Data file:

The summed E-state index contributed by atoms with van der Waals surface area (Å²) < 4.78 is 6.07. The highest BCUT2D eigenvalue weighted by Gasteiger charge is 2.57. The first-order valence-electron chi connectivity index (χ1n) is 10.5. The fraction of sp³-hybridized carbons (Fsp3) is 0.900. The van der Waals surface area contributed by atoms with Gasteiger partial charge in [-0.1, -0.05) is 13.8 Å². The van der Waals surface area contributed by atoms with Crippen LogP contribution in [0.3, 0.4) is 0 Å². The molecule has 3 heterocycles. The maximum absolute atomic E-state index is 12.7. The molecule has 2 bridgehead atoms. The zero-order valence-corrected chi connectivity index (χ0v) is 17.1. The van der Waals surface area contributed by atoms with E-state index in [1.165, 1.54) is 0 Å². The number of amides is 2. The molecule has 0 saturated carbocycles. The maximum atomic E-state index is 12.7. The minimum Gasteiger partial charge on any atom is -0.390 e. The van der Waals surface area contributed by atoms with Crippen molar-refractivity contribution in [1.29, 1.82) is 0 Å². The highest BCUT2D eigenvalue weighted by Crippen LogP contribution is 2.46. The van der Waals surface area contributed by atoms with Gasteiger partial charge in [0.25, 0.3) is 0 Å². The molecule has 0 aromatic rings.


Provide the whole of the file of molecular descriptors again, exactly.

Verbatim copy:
The summed E-state index contributed by atoms with van der Waals surface area (Å²) < 4.78 is 6.07. The highest BCUT2D eigenvalue weighted by Gasteiger charge is 2.57. The first-order valence-electron chi connectivity index (χ1n) is 10.5. The fraction of sp³-hybridized carbons (Fsp3) is 0.900. The van der Waals surface area contributed by atoms with Gasteiger partial charge in [-0.1, -0.05) is 13.8 Å². The van der Waals surface area contributed by atoms with Crippen LogP contribution in [0.3, 0.4) is 0 Å². The molecule has 3 heterocycles. The maximum absolute atomic E-state index is 12.7. The molecule has 2 bridgehead atoms. The zero-order valence-corrected chi connectivity index (χ0v) is 17.1. The van der Waals surface area contributed by atoms with E-state index in [1.165, 1.54) is 0 Å². The number of amides is 2. The molecule has 0 saturated carbocycles. The maximum atomic E-state index is 12.7. The minimum Gasteiger partial charge on any atom is -0.390 e. The van der Waals surface area contributed by atoms with Crippen molar-refractivity contribution in [1.29, 1.82) is 0 Å². The highest BCUT2D eigenvalue weighted by Crippen LogP contribution is 2.46. The van der Waals surface area contributed by atoms with Gasteiger partial charge in [0.25, 0.3) is 0 Å². The molecule has 0 aromatic rings.